“We are people like others,” say refugees at World Refugee Day celebration in Mahama Refugee Camp
Every day war and violence forces thousands of children and their families to flee their homes. In the height of the chaos, some are separated from their families, while others do not know that they are refugees.
On 20th June, 2016 the world marked World Refugee Day as a reminder of the strength, courage, and resilience of millions of refugees. In Rwanda’s Mahama camp, which hosts nearly 50,000 refugees from Burundi, everyone came together to celebrate that day.
Along the streets of the camp, children and other members of the community held banners singing, dancing and thanking the government and agencies who have supported them in their hour of need.
Through one of their songs performed, they sang: “We are people like others, our children have different talents, and they can perform well in classes like others. We can sing, dance, work, and live. This is our day, this is our time, this is our moment to plan for the future.”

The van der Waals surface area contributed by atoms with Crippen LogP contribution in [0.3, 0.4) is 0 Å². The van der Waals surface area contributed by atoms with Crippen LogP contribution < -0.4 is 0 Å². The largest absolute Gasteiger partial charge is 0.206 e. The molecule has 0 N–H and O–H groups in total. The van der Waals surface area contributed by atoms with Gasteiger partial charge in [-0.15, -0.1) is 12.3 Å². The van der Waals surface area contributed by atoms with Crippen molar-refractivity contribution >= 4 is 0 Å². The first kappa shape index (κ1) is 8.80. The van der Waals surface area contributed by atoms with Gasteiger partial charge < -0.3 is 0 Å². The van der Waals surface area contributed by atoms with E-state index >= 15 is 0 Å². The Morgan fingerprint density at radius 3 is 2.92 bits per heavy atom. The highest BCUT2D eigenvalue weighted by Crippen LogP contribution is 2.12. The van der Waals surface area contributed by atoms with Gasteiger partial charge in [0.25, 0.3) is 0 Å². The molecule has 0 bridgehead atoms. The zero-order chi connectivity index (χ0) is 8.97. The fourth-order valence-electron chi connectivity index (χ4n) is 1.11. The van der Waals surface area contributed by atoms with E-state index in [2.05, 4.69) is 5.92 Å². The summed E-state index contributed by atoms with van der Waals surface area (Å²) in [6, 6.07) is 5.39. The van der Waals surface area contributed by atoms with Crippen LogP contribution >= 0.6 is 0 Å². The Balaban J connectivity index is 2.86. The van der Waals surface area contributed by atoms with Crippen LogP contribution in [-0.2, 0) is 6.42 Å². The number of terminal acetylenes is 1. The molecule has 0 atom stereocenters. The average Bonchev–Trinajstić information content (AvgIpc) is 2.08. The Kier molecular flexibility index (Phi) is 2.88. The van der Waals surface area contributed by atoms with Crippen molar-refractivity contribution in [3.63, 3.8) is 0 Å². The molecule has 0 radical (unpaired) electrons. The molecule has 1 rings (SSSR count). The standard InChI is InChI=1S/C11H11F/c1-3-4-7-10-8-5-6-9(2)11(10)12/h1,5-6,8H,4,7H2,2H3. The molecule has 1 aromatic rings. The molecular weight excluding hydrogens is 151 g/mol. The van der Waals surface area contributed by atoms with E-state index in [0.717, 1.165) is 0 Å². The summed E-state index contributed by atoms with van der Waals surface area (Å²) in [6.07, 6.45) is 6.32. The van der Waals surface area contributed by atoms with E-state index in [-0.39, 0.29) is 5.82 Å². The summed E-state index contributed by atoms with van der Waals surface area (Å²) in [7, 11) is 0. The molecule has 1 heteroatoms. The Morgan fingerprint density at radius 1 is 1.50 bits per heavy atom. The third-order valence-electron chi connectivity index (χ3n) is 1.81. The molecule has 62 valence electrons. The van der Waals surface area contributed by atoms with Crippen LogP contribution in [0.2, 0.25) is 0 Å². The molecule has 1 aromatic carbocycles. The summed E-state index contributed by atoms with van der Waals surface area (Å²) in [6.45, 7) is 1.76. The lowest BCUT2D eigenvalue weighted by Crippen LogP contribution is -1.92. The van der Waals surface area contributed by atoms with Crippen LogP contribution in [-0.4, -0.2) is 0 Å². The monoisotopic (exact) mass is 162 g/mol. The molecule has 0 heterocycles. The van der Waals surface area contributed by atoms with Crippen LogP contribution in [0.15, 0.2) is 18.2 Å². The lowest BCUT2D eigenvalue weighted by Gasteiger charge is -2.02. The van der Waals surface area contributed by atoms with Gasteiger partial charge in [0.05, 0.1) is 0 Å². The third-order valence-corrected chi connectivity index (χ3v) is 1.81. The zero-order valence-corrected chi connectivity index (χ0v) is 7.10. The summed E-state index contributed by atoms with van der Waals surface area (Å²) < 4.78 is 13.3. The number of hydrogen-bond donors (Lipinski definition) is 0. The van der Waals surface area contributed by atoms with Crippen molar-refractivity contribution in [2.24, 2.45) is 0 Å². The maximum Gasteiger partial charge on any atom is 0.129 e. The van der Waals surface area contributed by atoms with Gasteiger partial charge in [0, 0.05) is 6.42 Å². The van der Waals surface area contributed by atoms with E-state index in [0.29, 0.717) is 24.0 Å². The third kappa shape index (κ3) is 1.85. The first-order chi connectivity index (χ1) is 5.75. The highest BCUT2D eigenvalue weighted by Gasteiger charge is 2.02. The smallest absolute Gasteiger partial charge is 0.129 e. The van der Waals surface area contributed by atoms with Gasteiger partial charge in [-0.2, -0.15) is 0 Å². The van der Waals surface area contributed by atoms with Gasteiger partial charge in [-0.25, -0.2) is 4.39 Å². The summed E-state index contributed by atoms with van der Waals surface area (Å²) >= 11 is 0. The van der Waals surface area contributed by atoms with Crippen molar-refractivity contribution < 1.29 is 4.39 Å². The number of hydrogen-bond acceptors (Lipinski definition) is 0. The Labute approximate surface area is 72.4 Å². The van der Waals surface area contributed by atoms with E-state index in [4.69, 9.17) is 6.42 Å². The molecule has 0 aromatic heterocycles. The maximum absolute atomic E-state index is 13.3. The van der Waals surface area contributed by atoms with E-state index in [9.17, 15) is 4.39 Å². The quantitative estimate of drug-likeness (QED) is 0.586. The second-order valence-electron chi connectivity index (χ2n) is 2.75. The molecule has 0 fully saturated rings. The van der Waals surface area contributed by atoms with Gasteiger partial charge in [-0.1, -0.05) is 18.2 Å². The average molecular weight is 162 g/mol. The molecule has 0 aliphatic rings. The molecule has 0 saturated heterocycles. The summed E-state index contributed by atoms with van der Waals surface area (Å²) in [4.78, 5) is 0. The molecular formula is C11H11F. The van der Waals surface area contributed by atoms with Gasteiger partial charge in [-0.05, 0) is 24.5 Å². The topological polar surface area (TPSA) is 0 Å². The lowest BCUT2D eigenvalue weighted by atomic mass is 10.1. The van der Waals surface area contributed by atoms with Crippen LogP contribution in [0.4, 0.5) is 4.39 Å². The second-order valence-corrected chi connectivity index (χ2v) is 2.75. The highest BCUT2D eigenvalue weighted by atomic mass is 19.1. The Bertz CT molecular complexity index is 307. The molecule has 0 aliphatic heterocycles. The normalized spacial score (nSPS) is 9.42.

Rwanda is host to more than 162,000 refugees, half of them under the age of 18. “We thank the Government, UNCHR and all other agencies who received us and ensure we are safe and have access to necessities,” said a representative at the celebration. “Let us make sure we safeguard everything provided to us. We need to also ensure all children go to school, practice good hygiene, and eradicate violence.”
Since May 2015 Save the Children has been working in Mahama Camp, ensuring the displaced population have access to community protection, child protection, health and nutrition services and education for out of school youth. So far, Save the Children’s services have reached over 25,000 people including 14,000 children.
The Government and UNHCR Representatives who celebrated the day with refugees also encouraged them to look forward by planning their future. “You are people like others, people like you and me,” they said. World Refugee Day has been marked on 20th June since the UN General Assembly on 4th December 2000.